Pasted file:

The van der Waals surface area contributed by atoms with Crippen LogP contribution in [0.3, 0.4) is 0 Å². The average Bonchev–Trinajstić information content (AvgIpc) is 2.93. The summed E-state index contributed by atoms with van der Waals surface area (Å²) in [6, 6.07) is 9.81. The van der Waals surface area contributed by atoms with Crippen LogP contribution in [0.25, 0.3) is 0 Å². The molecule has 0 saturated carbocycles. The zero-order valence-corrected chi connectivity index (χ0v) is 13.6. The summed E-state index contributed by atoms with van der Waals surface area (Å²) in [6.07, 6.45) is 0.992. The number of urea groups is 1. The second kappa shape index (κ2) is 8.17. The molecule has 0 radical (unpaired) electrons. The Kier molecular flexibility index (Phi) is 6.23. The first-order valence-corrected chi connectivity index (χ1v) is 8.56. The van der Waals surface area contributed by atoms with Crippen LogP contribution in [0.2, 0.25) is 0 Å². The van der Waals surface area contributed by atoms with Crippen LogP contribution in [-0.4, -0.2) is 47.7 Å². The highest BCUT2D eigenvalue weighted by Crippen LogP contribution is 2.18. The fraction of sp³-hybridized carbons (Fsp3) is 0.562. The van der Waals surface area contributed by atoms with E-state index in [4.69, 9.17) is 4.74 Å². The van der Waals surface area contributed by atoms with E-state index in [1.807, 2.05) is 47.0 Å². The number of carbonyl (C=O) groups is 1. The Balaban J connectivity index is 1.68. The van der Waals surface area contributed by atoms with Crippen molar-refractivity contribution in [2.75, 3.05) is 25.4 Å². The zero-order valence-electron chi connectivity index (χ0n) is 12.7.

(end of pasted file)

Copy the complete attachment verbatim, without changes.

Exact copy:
The van der Waals surface area contributed by atoms with Crippen LogP contribution in [0.3, 0.4) is 0 Å². The average Bonchev–Trinajstić information content (AvgIpc) is 2.93. The summed E-state index contributed by atoms with van der Waals surface area (Å²) in [6, 6.07) is 9.81. The van der Waals surface area contributed by atoms with Crippen LogP contribution in [0.25, 0.3) is 0 Å². The molecule has 0 saturated carbocycles. The zero-order valence-corrected chi connectivity index (χ0v) is 13.6. The summed E-state index contributed by atoms with van der Waals surface area (Å²) in [6.07, 6.45) is 0.992. The number of urea groups is 1. The second kappa shape index (κ2) is 8.17. The molecule has 0 radical (unpaired) electrons. The Kier molecular flexibility index (Phi) is 6.23. The first-order valence-corrected chi connectivity index (χ1v) is 8.56. The van der Waals surface area contributed by atoms with Crippen LogP contribution in [0.2, 0.25) is 0 Å². The van der Waals surface area contributed by atoms with Crippen LogP contribution in [-0.4, -0.2) is 47.7 Å². The highest BCUT2D eigenvalue weighted by Crippen LogP contribution is 2.18. The fraction of sp³-hybridized carbons (Fsp3) is 0.562. The van der Waals surface area contributed by atoms with E-state index in [4.69, 9.17) is 4.74 Å². The van der Waals surface area contributed by atoms with E-state index in [1.807, 2.05) is 47.0 Å². The number of carbonyl (C=O) groups is 1. The Balaban J connectivity index is 1.68. The van der Waals surface area contributed by atoms with Crippen molar-refractivity contribution in [2.75, 3.05) is 25.4 Å². The zero-order valence-electron chi connectivity index (χ0n) is 12.7.